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WK Recommends John Scolinos: The Dugout Diary


John Scolinos : The Dugout Diary

John Scolinos

My former college coach, John Scolinos, helped me be successful in baseball by teaching me to be baseball aware and considerate from the time I arrived at the ball park until I left for home. Check out the things you can learn all day at the ball park:

Pre-Game Ritual
Dugout Responsibilities
The On-Deck Circle
At the Plate
Running to First Base
At First Base, Going to Second Base
At Second Base
At Third Base
After the Game

I. Pre-Game Ritual

Dress properly.

Beware of equipment.

Know the rules of the field.

II. Dugout Responsibilities

Watch the opposing pitcher warm-up.

Watch all your infield and outfield opponents.

Be ready to help your club on defense.

Know the game situation.

Perform routine duties that help the whole ball club.

Try to determine what the pitcher is doing.

Know who the hitters are at the plate, on deck, and in the hole.

Try to pick up pitches and signs from the other team.

Observe the pitcher in the stretch to see if you can run on him/her.

Check to see if you can steal off the catcher.

Develop a hitting plan in the dugout.

Do not "get on" the other team.

Always hustle in and out of the dugout.

III. The On-Deck Circle

Reassure your game plan for hitting.

Get into a rhythm with the pitcher.

Be alert for passed balls and wild pitches in order to help any baserunners.

Check the defense.

Does the pitcher quick pitch - be aware before you step in!

IV. At the Plate

Get all the signs outside of the batter's box

Once you have stepped into the batter's box, think only about what you are going to do - hit the ball.

On a pick-off attempt, step out of the batter's box.

On wild pitches and passed balls, help any baserunners.

On a steal or hit and run, protect the runners.

With two strikes, shorten your swing in order to make contact.

If your mind starts to wander, step out of the box and re-establish your hitting plan.

V. Running to First Base

Sprint to first base on all walks.

On ground balls to the infield, glance at the ball so you can see if a throw will be bad or if you may need to slide.

Every hit is a double to you - make the outfielders stop you.

Always touch first base - touch the front half of the bag to the middle.

On overthrows, do not go to second base unless you know where the ball is.

The fielder has the right-of-way on all pop ups.

Be aware on base hits through the infield.

Once you round the bag, you are on your own.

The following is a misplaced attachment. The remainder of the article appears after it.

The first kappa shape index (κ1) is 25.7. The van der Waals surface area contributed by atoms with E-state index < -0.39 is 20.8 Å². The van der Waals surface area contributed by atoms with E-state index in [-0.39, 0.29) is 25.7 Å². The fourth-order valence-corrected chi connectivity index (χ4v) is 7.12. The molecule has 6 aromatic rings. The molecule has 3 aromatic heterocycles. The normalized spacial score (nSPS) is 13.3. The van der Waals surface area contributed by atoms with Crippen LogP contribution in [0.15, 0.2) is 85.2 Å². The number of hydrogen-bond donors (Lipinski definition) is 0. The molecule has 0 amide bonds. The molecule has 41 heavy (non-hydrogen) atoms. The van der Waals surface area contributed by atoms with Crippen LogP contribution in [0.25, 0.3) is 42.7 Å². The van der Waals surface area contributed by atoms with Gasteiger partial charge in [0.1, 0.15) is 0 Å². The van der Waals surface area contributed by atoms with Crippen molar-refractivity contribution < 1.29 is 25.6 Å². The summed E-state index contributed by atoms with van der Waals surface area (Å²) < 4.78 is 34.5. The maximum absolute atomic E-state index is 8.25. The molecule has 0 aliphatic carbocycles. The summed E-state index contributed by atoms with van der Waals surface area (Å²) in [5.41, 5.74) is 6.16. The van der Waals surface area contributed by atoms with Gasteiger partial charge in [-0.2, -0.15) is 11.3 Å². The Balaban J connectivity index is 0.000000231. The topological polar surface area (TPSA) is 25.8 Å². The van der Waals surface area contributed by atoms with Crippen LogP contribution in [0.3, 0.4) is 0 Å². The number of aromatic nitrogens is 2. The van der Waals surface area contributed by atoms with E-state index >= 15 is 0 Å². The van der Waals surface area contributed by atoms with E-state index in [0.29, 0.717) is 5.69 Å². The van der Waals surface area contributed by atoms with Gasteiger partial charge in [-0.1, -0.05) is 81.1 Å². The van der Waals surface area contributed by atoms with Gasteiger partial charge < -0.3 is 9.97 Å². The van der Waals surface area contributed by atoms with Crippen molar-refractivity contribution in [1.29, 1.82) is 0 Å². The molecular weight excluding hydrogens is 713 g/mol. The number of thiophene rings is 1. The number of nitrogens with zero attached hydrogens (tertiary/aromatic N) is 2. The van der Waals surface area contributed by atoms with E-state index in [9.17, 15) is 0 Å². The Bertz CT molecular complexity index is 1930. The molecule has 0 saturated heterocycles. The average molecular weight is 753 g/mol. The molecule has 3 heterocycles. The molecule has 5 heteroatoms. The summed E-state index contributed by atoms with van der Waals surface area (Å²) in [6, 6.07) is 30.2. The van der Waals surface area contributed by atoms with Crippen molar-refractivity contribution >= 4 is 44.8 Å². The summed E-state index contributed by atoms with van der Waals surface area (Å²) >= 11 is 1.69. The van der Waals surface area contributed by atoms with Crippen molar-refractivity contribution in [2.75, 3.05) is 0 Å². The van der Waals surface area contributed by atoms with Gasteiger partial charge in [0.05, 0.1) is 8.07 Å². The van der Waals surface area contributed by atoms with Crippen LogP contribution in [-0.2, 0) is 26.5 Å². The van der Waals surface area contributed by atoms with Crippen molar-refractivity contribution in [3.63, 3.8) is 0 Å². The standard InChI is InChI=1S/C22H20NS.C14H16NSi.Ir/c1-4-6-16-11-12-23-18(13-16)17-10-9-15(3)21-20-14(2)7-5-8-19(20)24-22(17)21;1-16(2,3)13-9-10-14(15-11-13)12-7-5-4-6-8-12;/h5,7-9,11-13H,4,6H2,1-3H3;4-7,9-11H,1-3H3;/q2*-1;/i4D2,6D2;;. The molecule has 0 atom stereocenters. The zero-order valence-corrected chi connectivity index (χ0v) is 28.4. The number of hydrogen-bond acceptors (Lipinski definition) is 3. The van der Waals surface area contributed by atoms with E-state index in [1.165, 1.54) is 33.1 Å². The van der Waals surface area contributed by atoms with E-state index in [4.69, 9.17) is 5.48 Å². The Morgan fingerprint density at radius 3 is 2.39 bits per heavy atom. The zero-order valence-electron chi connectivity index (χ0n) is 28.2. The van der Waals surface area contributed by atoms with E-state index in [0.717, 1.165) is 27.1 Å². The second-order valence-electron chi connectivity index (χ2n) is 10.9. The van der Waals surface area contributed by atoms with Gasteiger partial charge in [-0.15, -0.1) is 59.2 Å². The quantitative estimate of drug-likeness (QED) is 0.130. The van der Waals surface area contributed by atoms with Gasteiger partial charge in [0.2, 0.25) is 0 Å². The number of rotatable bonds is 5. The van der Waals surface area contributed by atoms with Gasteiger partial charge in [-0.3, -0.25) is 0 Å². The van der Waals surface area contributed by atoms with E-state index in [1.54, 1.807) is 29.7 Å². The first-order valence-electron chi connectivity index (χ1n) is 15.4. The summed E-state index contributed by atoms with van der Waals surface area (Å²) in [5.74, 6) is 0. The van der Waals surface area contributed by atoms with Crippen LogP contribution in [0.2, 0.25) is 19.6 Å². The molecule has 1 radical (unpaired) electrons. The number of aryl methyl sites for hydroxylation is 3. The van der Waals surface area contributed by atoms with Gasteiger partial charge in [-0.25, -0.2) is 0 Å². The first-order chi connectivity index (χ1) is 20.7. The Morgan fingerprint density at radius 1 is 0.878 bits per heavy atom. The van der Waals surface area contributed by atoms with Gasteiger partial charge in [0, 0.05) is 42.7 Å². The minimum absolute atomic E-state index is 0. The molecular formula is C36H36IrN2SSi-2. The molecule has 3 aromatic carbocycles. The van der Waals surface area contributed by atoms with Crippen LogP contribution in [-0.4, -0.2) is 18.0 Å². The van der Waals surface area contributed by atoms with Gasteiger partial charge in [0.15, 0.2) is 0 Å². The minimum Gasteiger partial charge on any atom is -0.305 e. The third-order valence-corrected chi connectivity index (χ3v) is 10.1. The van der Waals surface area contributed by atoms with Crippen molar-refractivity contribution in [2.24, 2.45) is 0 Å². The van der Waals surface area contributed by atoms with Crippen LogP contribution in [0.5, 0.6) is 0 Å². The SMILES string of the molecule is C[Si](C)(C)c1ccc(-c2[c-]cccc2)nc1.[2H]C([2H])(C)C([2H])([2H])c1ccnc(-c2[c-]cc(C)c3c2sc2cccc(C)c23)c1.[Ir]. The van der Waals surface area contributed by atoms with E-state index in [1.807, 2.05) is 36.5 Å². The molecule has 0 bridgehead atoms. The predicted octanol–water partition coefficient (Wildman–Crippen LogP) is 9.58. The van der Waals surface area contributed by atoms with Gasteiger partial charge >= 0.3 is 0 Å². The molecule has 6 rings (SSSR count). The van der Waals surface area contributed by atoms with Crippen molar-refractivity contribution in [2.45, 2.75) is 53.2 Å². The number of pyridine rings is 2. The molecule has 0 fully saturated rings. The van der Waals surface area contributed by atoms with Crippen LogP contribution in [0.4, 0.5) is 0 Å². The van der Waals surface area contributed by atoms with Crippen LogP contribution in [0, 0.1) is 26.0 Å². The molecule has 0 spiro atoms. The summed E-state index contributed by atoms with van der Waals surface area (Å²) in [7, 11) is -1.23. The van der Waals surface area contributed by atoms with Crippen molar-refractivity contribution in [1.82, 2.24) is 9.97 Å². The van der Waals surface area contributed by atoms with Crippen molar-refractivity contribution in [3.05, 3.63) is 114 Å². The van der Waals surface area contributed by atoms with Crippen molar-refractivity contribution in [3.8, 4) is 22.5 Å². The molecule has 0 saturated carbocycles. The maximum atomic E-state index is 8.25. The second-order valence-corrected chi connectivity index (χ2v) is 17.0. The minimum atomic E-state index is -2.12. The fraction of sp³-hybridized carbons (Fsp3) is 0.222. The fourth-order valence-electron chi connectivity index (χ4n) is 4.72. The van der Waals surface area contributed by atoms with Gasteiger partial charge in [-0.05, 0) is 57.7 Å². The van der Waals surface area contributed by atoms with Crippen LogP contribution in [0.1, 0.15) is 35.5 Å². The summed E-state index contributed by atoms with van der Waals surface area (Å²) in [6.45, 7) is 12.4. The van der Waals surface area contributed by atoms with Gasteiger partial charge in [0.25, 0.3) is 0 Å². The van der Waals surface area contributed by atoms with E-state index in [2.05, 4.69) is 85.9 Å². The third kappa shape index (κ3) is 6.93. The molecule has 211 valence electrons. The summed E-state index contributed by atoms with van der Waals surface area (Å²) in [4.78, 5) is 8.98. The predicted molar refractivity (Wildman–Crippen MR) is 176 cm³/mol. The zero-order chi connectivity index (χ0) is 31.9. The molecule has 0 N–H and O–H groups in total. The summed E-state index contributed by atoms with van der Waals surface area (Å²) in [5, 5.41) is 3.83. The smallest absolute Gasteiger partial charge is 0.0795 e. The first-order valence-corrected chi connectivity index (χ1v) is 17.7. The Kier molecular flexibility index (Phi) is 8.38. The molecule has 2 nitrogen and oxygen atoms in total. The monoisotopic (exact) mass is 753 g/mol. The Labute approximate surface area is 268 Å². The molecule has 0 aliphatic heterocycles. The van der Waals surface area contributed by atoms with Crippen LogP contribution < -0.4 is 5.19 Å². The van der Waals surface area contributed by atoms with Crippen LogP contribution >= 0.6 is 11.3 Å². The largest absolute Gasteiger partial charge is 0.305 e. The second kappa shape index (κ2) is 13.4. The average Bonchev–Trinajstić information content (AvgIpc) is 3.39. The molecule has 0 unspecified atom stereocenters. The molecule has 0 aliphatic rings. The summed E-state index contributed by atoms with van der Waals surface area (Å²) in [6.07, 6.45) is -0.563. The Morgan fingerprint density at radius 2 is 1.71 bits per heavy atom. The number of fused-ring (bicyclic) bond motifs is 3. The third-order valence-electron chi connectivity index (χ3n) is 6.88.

VI. At First Base, Going to Second Base

Check the position of infielders and outfielders.

Get the signs from the third base coach with your foot on the base..

Take the same type of lead every time so as not to tip off a steal or a hit and run.

On all bases, take a safe lead that is not too short too help avoid the double play.

With two outs, you can take a bigger lead after each pitch.

Observe the pitcher in the stretch to help with a steal or hit and run play.

Look for the delayed steal situation.

Always anticipate a wild pitch or a passed ball.

On a base hit, watch the ball and make the decision yourself whether you can go to third. Only look for the coach if you cannot see the ball.

On a batted ball down either line, you should be able to make third base without a problem.

If you hesitate, do not go to third base.

In a double play situation, do not let the second baseman tag you.

Try to break up all double plays.

If the first baseman does not hold you on, steal (unless you are very slow afoot).

In a stealing situation, do not go if you do not have a good jump.

In a hit and run situation, you must always run as soon as you see the pitcher make a move toward home plate.

On a passed ball or wild pitch, you can only go if the runner in front of you goes.

On a bunt, run when you see the ball head toward the ground.

With one out or less, take a step back to the bag on any line drive or ball hit in the air.

VII. At Second Base

Take a lead off the base about two to three feet back toward the shortstop.

Your secondary lead is very important after the pitcher's release.

When the ball is caught, take a step back toward the base and know where the ball is.

With one out or less, any ball hit by the pitcher and to your left means you should go to third.

With one out or less, any ball hit by the pitcher and to your right means wait for the throw to first before attempting to go to third.

Look for the hit and run situation.

Make sure the pitcher pays attention to you. You may be able to steal third.

On a base hit, always assume you will be trying to score. Stop only if the coach stops you.

VIII. At Third Base

Anticipate a wild pitch or passed ball.

Take a short walking lead in foul ground.

With one out or less, take a step back on a line drive or fly ball. Always tag up on a fly ball.

With one out, you try to score on a ground ball.

Try to score in a double play situation.

On a bush or delayed steal, move into fair ground as the catcher receives the ball..

Slide anytime there is a throw made when you are trying to score.

Know when to go home on a squeeze play.

Know when to go home on a bush play.

Know when to go home on the delayed steal.

Make sure you touch home plate.

Never slide headfirst into home plate.

IX. After the Game

Meet to find out about practice or the next game.

Help gather and carry equipment to storage.

Hang your uniform up on a hangar.

Play the games one at a time. Don't dwell on the past or look into the future too much.

Keep your head in the game!


March 25, 1999